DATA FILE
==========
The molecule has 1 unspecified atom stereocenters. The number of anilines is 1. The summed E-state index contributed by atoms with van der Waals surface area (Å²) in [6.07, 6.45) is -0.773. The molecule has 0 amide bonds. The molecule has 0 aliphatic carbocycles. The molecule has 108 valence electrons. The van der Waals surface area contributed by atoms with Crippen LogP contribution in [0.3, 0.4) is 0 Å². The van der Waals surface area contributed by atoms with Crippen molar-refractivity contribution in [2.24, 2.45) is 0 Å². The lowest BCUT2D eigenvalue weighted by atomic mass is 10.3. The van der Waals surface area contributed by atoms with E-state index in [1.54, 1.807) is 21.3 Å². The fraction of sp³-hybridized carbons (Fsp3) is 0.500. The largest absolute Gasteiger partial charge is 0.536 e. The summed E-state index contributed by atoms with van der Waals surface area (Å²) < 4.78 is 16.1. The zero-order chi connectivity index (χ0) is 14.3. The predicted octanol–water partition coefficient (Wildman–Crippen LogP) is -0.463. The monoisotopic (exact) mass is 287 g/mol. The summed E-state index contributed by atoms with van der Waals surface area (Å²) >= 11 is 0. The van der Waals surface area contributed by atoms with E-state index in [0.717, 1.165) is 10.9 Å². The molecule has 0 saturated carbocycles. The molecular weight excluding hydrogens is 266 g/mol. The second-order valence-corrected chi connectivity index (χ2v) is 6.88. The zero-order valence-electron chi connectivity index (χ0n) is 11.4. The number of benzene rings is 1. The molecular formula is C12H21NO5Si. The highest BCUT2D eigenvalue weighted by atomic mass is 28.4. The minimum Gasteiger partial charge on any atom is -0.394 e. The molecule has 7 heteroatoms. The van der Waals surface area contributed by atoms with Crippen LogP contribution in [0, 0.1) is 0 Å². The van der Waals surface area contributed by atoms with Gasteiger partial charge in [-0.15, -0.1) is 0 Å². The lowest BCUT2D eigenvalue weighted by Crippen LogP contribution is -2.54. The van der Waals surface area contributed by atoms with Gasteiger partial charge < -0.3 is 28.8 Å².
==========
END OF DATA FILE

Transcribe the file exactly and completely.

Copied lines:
The molecule has 1 unspecified atom stereocenters. The number of anilines is 1. The summed E-state index contributed by atoms with van der Waals surface area (Å²) in [6.07, 6.45) is -0.773. The molecule has 0 amide bonds. The molecule has 0 aliphatic carbocycles. The molecule has 108 valence electrons. The van der Waals surface area contributed by atoms with Crippen LogP contribution in [0.3, 0.4) is 0 Å². The van der Waals surface area contributed by atoms with Crippen molar-refractivity contribution in [2.24, 2.45) is 0 Å². The lowest BCUT2D eigenvalue weighted by atomic mass is 10.3. The van der Waals surface area contributed by atoms with E-state index in [1.54, 1.807) is 21.3 Å². The fraction of sp³-hybridized carbons (Fsp3) is 0.500. The largest absolute Gasteiger partial charge is 0.536 e. The summed E-state index contributed by atoms with van der Waals surface area (Å²) < 4.78 is 16.1. The zero-order chi connectivity index (χ0) is 14.3. The predicted octanol–water partition coefficient (Wildman–Crippen LogP) is -0.463. The monoisotopic (exact) mass is 287 g/mol. The summed E-state index contributed by atoms with van der Waals surface area (Å²) >= 11 is 0. The van der Waals surface area contributed by atoms with E-state index in [0.717, 1.165) is 10.9 Å². The molecule has 0 saturated carbocycles. The molecular weight excluding hydrogens is 266 g/mol. The second-order valence-corrected chi connectivity index (χ2v) is 6.88. The zero-order valence-electron chi connectivity index (χ0n) is 11.4. The number of benzene rings is 1. The molecular formula is C12H21NO5Si. The highest BCUT2D eigenvalue weighted by atomic mass is 28.4. The minimum Gasteiger partial charge on any atom is -0.394 e. The molecule has 7 heteroatoms. The van der Waals surface area contributed by atoms with Crippen LogP contribution in [0, 0.1) is 0 Å². The van der Waals surface area contributed by atoms with Gasteiger partial charge in [-0.15, -0.1) is 0 Å². The lowest BCUT2D eigenvalue weighted by Crippen LogP contribution is -2.54. The van der Waals surface area contributed by atoms with Gasteiger partial charge < -0.3 is 28.8 Å².